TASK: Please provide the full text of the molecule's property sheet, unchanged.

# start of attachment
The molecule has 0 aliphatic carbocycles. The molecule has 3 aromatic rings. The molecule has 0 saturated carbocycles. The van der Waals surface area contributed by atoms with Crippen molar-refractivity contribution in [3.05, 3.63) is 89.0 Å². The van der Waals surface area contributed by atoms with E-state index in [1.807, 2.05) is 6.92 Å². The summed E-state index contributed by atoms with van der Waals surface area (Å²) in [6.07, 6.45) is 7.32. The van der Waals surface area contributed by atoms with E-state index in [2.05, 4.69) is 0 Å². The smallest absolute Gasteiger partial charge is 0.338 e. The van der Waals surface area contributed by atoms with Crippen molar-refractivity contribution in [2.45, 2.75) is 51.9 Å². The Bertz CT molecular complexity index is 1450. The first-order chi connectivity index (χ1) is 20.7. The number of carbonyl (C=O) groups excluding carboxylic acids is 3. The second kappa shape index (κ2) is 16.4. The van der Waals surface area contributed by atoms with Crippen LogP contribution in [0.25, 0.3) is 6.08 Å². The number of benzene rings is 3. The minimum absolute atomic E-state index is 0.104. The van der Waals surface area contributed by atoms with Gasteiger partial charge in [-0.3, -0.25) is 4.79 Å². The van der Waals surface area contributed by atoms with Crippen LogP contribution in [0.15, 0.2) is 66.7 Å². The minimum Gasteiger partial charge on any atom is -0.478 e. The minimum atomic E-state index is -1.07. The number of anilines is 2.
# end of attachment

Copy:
The molecule has 0 aliphatic carbocycles. The molecule has 3 aromatic rings. The molecule has 0 saturated carbocycles. The van der Waals surface area contributed by atoms with Crippen molar-refractivity contribution in [3.05, 3.63) is 89.0 Å². The van der Waals surface area contributed by atoms with E-state index in [1.807, 2.05) is 6.92 Å². The summed E-state index contributed by atoms with van der Waals surface area (Å²) in [6.07, 6.45) is 7.32. The van der Waals surface area contributed by atoms with E-state index in [2.05, 4.69) is 0 Å². The smallest absolute Gasteiger partial charge is 0.338 e. The van der Waals surface area contributed by atoms with Crippen molar-refractivity contribution in [2.45, 2.75) is 51.9 Å². The Bertz CT molecular complexity index is 1450. The first-order chi connectivity index (χ1) is 20.7. The number of carbonyl (C=O) groups excluding carboxylic acids is 3. The second kappa shape index (κ2) is 16.4. The van der Waals surface area contributed by atoms with Crippen LogP contribution in [0.25, 0.3) is 6.08 Å². The number of benzene rings is 3. The minimum absolute atomic E-state index is 0.104. The van der Waals surface area contributed by atoms with Gasteiger partial charge in [-0.3, -0.25) is 4.79 Å². The van der Waals surface area contributed by atoms with Crippen LogP contribution in [0.15, 0.2) is 66.7 Å². The minimum Gasteiger partial charge on any atom is -0.478 e. The minimum atomic E-state index is -1.07. The number of anilines is 2.